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Old 02-08-2012, 02:36 PM   #1
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split foyer insulation


looking for ideas on cold bed rooms in a split foyer house. all three bedrooms are above the garage. house was built in 1968. have a older 90% gas furnace thats been cleaned and inspected

walls roughly have old craft face r-9 or so insulation. attic has loose insulation in every bay plus r-19 unfaced rolld on top of every bay so maybe r-25 total. garage ceiling/bedroom floors im unsure at this point.


I have one bedroom that is about 10 degrees colder than the rest of the house on cold days but during the summer with the air on it was very similar to every other room. all bed rooms have newer windows from about 2006. and recessed lights and ceiling fans added this past summer when i bought the house.


Should i look into the floor not being insulated or focus on other areas. the garage walls are not insulated or finished.

just looking for input at this point wont do any work till summer/fall probably

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Old 02-08-2012, 02:54 PM   #2
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split foyer insulation


http://www.energystar.gov/index.cfm?...sulation_table

It going to be a lot easyer to get better answers if you go back and look at the top of the page and look on the right where your name is, hit that and add your location.
How did you come up with the R9 figure for the walls? Should be a min. of R-13 in a 2 X 4 wall, R-19 in a 2 X 6 wall.
Very common to have rooms over garages to be colder. Most often the builder cheaped out on the insulation and did not seal the holes where the wiring ran through the plates.
Did they put in IC, Air Tite can llights? If there not then cold air can leak in.
One cheap thing you can do is add the foam pads behind the outlets and switches.
When you say there newer windows, are the replacement windows?

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Old 02-08-2012, 03:22 PM   #3
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added my location sorry about that.

I did install IC rated can so they are insulated. they also have CFL bulbs in them so they dont really get hot.

The R-9 in the walls was a guess. we had one wall opened up while re doing the kitchen and it was done ok but i figured since its insulation from the late 60's it doesnt follow the current ratings so i subtracted a few for that.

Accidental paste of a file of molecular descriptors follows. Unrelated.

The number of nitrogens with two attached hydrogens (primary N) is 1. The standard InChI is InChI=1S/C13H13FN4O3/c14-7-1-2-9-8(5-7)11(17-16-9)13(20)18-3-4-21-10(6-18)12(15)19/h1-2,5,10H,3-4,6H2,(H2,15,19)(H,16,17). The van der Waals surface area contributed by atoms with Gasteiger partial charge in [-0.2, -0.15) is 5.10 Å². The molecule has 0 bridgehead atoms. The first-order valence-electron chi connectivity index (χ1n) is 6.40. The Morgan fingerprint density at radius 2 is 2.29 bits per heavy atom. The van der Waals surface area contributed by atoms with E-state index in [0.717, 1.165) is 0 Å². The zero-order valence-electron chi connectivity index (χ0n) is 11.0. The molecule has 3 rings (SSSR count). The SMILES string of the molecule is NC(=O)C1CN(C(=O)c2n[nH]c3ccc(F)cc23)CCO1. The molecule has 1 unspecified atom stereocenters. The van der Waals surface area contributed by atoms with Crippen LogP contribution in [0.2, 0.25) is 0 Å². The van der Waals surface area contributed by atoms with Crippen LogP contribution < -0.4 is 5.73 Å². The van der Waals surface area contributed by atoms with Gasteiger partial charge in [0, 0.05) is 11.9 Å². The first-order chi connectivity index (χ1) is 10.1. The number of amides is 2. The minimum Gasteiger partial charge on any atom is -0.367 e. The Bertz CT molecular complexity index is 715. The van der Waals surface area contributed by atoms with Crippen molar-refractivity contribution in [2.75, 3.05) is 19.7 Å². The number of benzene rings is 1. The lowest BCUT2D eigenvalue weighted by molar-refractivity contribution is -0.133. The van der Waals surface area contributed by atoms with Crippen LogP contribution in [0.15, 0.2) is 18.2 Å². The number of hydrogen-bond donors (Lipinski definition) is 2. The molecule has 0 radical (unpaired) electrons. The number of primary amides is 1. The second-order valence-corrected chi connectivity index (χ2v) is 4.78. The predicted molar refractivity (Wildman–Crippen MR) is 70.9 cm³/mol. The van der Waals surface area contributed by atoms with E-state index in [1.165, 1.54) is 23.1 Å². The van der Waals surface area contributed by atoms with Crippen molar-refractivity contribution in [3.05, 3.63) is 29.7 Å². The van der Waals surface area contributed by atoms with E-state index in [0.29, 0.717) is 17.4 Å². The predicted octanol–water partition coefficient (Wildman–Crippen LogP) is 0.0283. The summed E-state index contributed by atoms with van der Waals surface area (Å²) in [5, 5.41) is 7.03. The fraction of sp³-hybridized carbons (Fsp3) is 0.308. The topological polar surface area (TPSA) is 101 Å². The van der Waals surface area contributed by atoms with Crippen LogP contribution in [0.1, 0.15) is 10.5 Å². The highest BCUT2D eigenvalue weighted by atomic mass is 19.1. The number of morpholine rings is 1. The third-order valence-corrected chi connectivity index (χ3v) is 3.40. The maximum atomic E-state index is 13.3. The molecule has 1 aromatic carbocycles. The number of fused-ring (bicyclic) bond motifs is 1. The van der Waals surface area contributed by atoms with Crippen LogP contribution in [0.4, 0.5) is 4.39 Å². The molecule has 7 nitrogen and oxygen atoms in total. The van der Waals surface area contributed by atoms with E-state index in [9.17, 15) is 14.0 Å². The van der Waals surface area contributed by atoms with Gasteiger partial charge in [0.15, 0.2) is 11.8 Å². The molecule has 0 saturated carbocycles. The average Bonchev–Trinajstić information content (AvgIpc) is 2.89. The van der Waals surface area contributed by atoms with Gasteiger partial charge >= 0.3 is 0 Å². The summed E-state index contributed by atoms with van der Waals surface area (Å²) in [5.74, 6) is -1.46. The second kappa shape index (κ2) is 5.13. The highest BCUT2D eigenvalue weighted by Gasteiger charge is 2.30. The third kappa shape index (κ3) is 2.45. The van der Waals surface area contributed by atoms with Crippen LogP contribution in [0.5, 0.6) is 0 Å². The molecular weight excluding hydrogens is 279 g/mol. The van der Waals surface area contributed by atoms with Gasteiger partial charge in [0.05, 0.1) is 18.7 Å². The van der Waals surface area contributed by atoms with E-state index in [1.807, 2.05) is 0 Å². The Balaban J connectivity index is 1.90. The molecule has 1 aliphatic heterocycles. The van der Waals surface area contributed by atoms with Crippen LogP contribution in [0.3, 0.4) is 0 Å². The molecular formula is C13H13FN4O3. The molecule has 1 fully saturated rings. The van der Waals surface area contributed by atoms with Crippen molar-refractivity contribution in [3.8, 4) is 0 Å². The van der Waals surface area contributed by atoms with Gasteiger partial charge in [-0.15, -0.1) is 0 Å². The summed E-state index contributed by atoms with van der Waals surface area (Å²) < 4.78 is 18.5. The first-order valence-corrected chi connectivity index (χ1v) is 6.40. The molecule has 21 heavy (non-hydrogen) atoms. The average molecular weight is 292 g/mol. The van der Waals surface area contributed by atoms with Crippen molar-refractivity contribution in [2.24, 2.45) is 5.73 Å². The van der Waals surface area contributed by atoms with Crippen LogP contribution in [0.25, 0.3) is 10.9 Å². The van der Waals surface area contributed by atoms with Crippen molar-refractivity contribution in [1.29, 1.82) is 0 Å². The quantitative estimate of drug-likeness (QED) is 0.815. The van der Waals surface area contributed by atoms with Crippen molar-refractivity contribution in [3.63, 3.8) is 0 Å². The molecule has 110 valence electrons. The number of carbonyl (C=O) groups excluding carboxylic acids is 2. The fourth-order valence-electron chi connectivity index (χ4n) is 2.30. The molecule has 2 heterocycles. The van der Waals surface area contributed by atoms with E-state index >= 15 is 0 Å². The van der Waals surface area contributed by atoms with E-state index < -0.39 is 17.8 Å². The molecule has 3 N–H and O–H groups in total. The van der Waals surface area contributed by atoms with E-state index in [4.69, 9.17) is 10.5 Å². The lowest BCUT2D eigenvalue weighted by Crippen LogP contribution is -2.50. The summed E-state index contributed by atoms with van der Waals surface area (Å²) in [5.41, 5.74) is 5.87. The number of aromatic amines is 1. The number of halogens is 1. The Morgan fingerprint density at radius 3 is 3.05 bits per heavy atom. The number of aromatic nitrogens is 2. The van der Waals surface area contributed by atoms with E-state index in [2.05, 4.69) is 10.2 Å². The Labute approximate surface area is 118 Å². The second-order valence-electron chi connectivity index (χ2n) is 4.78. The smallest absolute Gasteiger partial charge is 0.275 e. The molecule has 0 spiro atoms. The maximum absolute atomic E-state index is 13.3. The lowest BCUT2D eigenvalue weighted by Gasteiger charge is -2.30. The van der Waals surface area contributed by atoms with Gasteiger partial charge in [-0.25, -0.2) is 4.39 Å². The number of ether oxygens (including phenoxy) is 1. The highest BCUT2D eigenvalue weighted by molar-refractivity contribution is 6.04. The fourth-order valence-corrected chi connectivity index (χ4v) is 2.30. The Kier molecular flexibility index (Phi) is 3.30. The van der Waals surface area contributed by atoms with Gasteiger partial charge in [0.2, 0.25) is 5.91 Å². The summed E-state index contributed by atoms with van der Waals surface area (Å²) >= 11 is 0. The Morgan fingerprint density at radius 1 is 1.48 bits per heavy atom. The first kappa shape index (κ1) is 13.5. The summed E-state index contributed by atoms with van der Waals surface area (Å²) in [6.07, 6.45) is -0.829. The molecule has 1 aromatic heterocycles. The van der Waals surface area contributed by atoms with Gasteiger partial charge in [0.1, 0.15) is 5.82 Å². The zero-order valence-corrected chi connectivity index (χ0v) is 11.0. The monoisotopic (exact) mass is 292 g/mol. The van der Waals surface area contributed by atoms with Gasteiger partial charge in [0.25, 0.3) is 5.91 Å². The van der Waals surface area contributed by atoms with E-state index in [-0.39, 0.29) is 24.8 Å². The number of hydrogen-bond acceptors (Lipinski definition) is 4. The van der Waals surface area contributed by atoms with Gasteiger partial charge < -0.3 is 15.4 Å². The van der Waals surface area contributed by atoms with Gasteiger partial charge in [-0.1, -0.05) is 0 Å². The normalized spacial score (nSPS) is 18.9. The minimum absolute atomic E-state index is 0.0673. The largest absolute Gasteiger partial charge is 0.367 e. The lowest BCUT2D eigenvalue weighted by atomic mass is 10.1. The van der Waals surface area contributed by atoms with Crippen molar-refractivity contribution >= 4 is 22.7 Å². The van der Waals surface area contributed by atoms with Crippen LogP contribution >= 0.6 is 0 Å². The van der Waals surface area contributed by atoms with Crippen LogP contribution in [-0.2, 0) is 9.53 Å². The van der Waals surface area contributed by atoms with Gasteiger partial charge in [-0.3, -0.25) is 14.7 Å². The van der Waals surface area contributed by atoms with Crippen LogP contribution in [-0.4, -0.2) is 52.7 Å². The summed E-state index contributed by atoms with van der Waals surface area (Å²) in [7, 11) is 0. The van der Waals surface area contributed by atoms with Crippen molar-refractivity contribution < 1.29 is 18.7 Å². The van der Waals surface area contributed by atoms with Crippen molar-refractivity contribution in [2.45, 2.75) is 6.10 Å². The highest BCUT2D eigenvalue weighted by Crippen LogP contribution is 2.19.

as for the windows they were replaced im not sure if they are "replacement"
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Old 02-08-2012, 05:23 PM   #4
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Picture of the home would be very helpful.

IC does not mean air tight.

Most rooms that are over garages have copious amounts of connectivity between the unconditioned (outside) and conditioned space.

Garages very often times have the insulation in the floor drop and the resultant loss of R-Value in the floor makes the floor a massive cold spot.

Pictures are helpful
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Old 02-08-2012, 09:33 PM   #5
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ok im not sure what pictures you want right not but i took two quick ones in the garage. I also dug out the big for the recessed lights they are indeed Airtight IC rated housings with the matching trim.

in the picture below the only part of the ceiling i have been into is in the back right corner. i built a access panel as that ceiling drop down gives you access to the tub drain for the bath room above. While i was in there i insulated the garage side/bottom with R-13 craft face with the faced side down. (garage is a disaster i know)




this picture is looking across the garage the garage door would be on the left. the "coldest" room would be right above the car in the picture

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Old 02-09-2012, 07:58 PM   #6
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We had a similar problem in our home. As a rule especially for homes of that age there's very little insulation in the ceiling of the garage. We pulled down the sheetrock and had 6" of closed cell insulation applied and then put up new sheetrock. The rooms above the garage are now warm in the winter and cool in the summer there is no noticeable difference between them and the rest of the house.
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Old 02-09-2012, 09:35 PM   #7